Posts in Conscious Caregiving
Considering Conflict

Conflict is healthy. Learning how to navigate it is important.

How do we support children through conflicts?


When children are between 18 months and 3, they’re transitioning from the “parallel play” stage into social play. Energetically, they’re waking up a bit to the realities of boundaries in the world, and understanding their autonomy and separation. This can manifest in a lot of ways but in social settings one of the most interesting clues of this transition is conflict. No longer will the child allow an object to float from their grasp with the dreaminess of a one year old. Suddenly, they notice the hand that is grabbing it from them, and they hold firm. These are the first conflicts, the “I want what they have” and to get to that realization they first need to have an understanding of the separation between “I” and “they.” This is an important marker, and shows us that the child is ready for deeper social learning.

I saw this article in the New York Times the other day with the quote “be a sportscaster, not a referee.” I’ve been quoting it ever since, because this just about sums it up! Narrating children’s actions is one of the hallmarks of RIE parenting, and when done intentionally this simple strategy has a remarkable ability to encourage children’s authenticity and independence (trying to keep up a constant stream of narration, however, can be exhausting for both caregiver and child. As with everything, care and moderation are key.) Faced with new realizations and emotions, children need our support so they can navigate their experience of a situation. What they don’t need, and in fact what will hinder their development of conflict resolution skills, is someone stepping in and saying “you have to share that with your friend.”

Active support

What to do in the moment, ideally when you see a conflict about to happen, or after one has already begun.

1. Ground and calm your presence in the space (I like to sit down cross legged next to them and take a steady breath)

2. Simply narrate what is happening: “I see that you want the block. I see that she has it.

3. Allow them to feel frustrated if they are (after all, that’s frustrating!) and validate their emotions with a sympathetic look or back pat. Feel for yourself how long to let them work through this feeling, and what kind of reorientation they might be needing. Try just letting it play out, staying present to make sure everyone is safe—often initial frustration will transition into a social game!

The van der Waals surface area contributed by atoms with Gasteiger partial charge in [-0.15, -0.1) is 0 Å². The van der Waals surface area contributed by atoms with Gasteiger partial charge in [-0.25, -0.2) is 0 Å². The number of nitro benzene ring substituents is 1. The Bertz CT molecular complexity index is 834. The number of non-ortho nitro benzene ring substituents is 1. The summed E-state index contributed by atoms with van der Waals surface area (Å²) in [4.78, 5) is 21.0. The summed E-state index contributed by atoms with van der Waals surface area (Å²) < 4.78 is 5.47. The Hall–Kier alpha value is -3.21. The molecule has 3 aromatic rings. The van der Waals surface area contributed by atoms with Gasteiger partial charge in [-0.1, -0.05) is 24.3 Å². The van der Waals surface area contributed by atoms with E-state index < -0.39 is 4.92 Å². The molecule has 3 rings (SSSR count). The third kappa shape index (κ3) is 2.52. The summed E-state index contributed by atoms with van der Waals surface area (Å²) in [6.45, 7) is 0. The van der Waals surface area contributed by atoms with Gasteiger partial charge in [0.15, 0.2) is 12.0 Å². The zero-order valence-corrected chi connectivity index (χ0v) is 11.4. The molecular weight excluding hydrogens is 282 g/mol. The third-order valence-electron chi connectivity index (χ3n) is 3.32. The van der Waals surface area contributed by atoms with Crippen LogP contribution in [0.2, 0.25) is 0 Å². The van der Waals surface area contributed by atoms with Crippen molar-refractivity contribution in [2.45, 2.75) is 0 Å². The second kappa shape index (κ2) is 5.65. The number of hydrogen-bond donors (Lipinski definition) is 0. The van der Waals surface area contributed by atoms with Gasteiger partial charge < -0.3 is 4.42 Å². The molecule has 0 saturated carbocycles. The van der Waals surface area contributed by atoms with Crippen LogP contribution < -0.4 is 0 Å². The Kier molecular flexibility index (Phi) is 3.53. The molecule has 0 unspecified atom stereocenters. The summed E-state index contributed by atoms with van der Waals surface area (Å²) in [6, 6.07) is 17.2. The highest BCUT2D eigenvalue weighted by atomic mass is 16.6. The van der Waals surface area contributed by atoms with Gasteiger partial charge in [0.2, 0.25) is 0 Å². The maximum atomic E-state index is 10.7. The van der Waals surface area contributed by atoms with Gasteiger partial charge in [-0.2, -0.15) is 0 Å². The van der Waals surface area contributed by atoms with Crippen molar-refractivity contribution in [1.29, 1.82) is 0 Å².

When they’re first navigating conflicts or if they seem “stuck,” and try…

4. Redirect them to an alternative. “I see there’s another block over there.

Eventually, they’ll start to take over parts of this process, until they can navigate their emotional experiences of conflict with ease. After all, this is essentially the same process I follow when I get into a conflict with an adult! I ground myself, articulate my emotional experience, give myself space to feel whatever it brought up, and move on to a solution.

Passive support

How you organize your space and your days can set you up to help manage conflicts much more easily.

Prepare your space

First, assess your play area and see what you can do to make it more free play-friendly.

Decide what (and where) will be off limits (“closed”) during playdates. Special dolls, etc. often do well tucked away, or perhaps a bedroom is closed and just a few baskets are brought into a communal play space. When the children are older they’ll want to share and show off their “special” things, but with toddlers it’s just too much.

For siblings, likewise decide what special objects will be individual possessions, and which will be shared. You have to feel this out for your own family, but I’d shoot for more shared than not. Open ended toys are so flexible that they can engage children across a wide range of ages!

Have multiples of shared things. It’s far easier to deescalate if they can see there’s another block two feet away they can use instead of the one in their friend’s hand.

Be confident in your discipline in general

Seeing you navigate conflicts and set boundaries with confidence and understanding is such an important model for children as they learn to do this themselves. Get started with Creative Discipline here, or go deeper with our Boundaries workshop.

Consider your rhythm

I have a whole workshop in the works about building and managing your daily rhythm (I’ll update this post when it’s live) but essentially: take a look at your child’s energy and your schedule, and see when would actually be a best time for a playdate, social program, etc. The social world is so new to toddlers that managing it can take all of their energy, and times when you or they are already mentally exhausted may not be the best moments to put them in that sort of situation. If you have multiple children in your household, consider how to balance times of more independent, quiet play with times of togetherness.

A note on hitting

Hitting and other similar behaviors are really a topic unto themselves, but as you work on keeping everyone safe as they navigate conflicts, consider this: toddlers experience the world through all of their senses, and especially touch and movement. They are naturally curious about other beings and want to learn, experientially, about how others feel, move, react, etc. All this to say, toddlers are not malicious, they’re learning. And one of the things they can learn is that we are here to keep everyone safe, so hitting is not allowed. Simply stating that, calmly and gently, while physically preventing the action with a gentle, confident motion, typically works quite well. If their curiosity continues, taking them out of the situation by gently pulling them onto your lap will also provide that sense of safety—for everyone involved.